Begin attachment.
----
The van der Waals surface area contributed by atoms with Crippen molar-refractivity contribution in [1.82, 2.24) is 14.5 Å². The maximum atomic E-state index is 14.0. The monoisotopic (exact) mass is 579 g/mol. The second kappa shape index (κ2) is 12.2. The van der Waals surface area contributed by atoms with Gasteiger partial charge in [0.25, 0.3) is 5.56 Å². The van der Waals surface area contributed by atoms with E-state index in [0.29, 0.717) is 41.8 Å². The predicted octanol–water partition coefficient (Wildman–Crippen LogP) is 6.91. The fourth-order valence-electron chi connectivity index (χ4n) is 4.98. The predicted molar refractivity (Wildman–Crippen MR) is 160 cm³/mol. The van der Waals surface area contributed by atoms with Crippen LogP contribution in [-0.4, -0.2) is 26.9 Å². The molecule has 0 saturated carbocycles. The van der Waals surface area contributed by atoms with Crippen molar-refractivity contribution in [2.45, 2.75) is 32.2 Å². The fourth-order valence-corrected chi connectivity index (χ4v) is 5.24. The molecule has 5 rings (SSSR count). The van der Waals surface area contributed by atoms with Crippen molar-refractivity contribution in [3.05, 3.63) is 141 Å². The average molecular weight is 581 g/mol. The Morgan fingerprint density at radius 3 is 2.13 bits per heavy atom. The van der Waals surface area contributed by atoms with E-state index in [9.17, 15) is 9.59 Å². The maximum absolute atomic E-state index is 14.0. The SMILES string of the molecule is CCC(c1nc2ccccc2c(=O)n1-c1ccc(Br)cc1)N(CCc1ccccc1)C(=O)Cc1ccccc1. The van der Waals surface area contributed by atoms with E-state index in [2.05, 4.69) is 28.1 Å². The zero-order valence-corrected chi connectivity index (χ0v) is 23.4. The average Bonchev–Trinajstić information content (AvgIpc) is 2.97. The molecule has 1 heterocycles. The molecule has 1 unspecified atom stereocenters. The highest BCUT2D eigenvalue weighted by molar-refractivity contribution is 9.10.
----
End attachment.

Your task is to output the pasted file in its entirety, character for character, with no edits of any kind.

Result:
The van der Waals surface area contributed by atoms with Crippen molar-refractivity contribution in [1.82, 2.24) is 14.5 Å². The maximum atomic E-state index is 14.0. The monoisotopic (exact) mass is 579 g/mol. The second kappa shape index (κ2) is 12.2. The van der Waals surface area contributed by atoms with Gasteiger partial charge in [0.25, 0.3) is 5.56 Å². The van der Waals surface area contributed by atoms with E-state index in [0.29, 0.717) is 41.8 Å². The predicted octanol–water partition coefficient (Wildman–Crippen LogP) is 6.91. The fourth-order valence-electron chi connectivity index (χ4n) is 4.98. The predicted molar refractivity (Wildman–Crippen MR) is 160 cm³/mol. The van der Waals surface area contributed by atoms with Crippen LogP contribution in [-0.4, -0.2) is 26.9 Å². The molecule has 0 saturated carbocycles. The van der Waals surface area contributed by atoms with Crippen molar-refractivity contribution in [2.45, 2.75) is 32.2 Å². The fourth-order valence-corrected chi connectivity index (χ4v) is 5.24. The molecule has 5 rings (SSSR count). The van der Waals surface area contributed by atoms with Crippen molar-refractivity contribution in [3.05, 3.63) is 141 Å². The average molecular weight is 581 g/mol. The Morgan fingerprint density at radius 3 is 2.13 bits per heavy atom. The van der Waals surface area contributed by atoms with E-state index in [9.17, 15) is 9.59 Å². The maximum absolute atomic E-state index is 14.0. The SMILES string of the molecule is CCC(c1nc2ccccc2c(=O)n1-c1ccc(Br)cc1)N(CCc1ccccc1)C(=O)Cc1ccccc1. The van der Waals surface area contributed by atoms with E-state index in [2.05, 4.69) is 28.1 Å². The zero-order valence-corrected chi connectivity index (χ0v) is 23.4. The average Bonchev–Trinajstić information content (AvgIpc) is 2.97. The molecule has 1 heterocycles. The molecule has 1 unspecified atom stereocenters. The highest BCUT2D eigenvalue weighted by molar-refractivity contribution is 9.10.